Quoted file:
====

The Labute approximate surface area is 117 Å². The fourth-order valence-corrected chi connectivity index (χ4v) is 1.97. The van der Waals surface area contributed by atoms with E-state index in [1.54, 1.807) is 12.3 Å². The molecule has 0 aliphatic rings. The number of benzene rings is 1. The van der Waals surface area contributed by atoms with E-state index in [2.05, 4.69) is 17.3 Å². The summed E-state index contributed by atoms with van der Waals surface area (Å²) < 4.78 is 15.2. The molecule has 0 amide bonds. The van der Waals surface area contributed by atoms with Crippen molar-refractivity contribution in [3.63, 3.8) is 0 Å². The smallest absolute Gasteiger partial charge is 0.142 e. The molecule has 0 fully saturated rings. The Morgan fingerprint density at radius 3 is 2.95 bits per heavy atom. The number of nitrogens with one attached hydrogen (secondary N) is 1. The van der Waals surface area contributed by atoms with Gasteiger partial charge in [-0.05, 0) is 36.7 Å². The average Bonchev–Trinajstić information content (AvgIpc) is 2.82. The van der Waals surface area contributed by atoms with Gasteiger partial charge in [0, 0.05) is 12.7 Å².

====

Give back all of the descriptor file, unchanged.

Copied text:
The Labute approximate surface area is 117 Å². The fourth-order valence-corrected chi connectivity index (χ4v) is 1.97. The van der Waals surface area contributed by atoms with E-state index in [1.54, 1.807) is 12.3 Å². The molecule has 0 aliphatic rings. The number of benzene rings is 1. The van der Waals surface area contributed by atoms with E-state index in [2.05, 4.69) is 17.3 Å². The summed E-state index contributed by atoms with van der Waals surface area (Å²) < 4.78 is 15.2. The molecule has 0 amide bonds. The van der Waals surface area contributed by atoms with Crippen molar-refractivity contribution in [3.63, 3.8) is 0 Å². The smallest absolute Gasteiger partial charge is 0.142 e. The molecule has 0 fully saturated rings. The Morgan fingerprint density at radius 3 is 2.95 bits per heavy atom. The number of nitrogens with one attached hydrogen (secondary N) is 1. The van der Waals surface area contributed by atoms with Gasteiger partial charge in [-0.05, 0) is 36.7 Å². The average Bonchev–Trinajstić information content (AvgIpc) is 2.82. The van der Waals surface area contributed by atoms with Gasteiger partial charge in [0, 0.05) is 12.7 Å².